New Yorker Marcia Patmos takes women's International Woolmark Prize
The International Woolmark Prize is one of the fashion industry's most respected competitions. With entries from more than 60 designers in 21 countries this year, it provides an opportunity of a lifetime for many designers.
The initiative, created by Australian Wool Innovation, challenges young designers to study wool and use it in ways that push its boundaries and capabilities. In doing so, the initiative hopes to sustain growth for the Australian wool industry.
The top competitors included VMajor from the mainland, Augustin Teboul from Germany, Australian brand Strateas. Carlucci, and Bird on a Wire from Lebanon, and after an intense judging session with a panel that included Angelica Cheung, editor-in-chief of Vogue China, acclaimed fashion critic Colin McDowell and fashion designer Victoria Beckham, Woolmark announced New York's Marcia Patmos, founder of M.Patmos, as the winner in the women's division.
Patmos' collection was a laid-back affair, featuring luxurious knits laden with texture and patterns. Models strutted down the catwalk with cosy beanies, snug pants and parkas. The collection also stayed true to the designer's love of neutral tones with small pops of graphic colour.
"Patmos embodied best what the [prize] stands for," Beckham says. "The collection was well executed and the concept interesting." McDowell agrees, stating that "it was a very sophisticated collection ... that [was] elegant but also young in spirit."
Patmos had garnered industry praise before this well-earned Woolmark victory. She won the Ecco Domani Fashion Fund Award in 2011 and her label was named one of Fast Company magazine's "Top 50 Most Innovative Fashion Companies in the World". It's not hard to see why: her collections display an intuitive eye for proportion and balance, with designs that are luxuriously unpretentious and approachable.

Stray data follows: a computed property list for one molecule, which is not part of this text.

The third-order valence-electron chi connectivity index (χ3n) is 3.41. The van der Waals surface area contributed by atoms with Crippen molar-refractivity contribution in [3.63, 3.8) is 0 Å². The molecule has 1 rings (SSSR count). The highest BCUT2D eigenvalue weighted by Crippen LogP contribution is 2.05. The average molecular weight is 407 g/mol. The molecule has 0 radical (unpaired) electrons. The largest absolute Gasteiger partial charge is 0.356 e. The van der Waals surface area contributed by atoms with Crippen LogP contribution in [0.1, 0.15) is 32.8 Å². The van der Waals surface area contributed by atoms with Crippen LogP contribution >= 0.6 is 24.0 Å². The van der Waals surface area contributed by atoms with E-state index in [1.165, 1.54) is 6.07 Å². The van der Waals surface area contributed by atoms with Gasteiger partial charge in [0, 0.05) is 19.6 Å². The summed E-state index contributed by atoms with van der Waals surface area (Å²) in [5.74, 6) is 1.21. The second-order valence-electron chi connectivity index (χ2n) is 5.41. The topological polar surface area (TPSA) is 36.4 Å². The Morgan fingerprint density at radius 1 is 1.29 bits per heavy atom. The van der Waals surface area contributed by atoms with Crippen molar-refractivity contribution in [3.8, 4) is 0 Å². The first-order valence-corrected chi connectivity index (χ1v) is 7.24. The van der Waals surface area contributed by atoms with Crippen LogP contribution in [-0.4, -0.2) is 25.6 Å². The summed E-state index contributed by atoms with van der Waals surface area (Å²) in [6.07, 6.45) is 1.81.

Also, Patmos' design philosophy has always reflected an affinity for the natural world. She uses sustainable manufacturing and sourcing methods in her business operations. And before setting up her current label, she created Lutz & Patmos, a brand with a strong focus on cashmere knits. All of these elements are indicative of a designer who already possesses an intimate knowledge of natural fibres and would intuitively understand how to rework wool to her advantage.
Patmos won A$100,000 (HK$591,000), and her range will be stocked from August in premium stores worldwide, including Joyce in Hong Kong and Saks Fifth Avenue in New York.
Patmos' victory confirms New York as a hotbed for burgeoning creative designers who have the skills and ambition to make it big. The city's fashion week has an abundance of talented young designers in an overcrowded schedule. In January, Woolmark awarded its menswear division prize to New York label Public School.
The fashion market is now awash with aspiring designers hoping to make a name for themselves, and this competition helps to separate the wheat from the chaff. In addition, the prize injects money into talented labels in what is a capital-intensive business.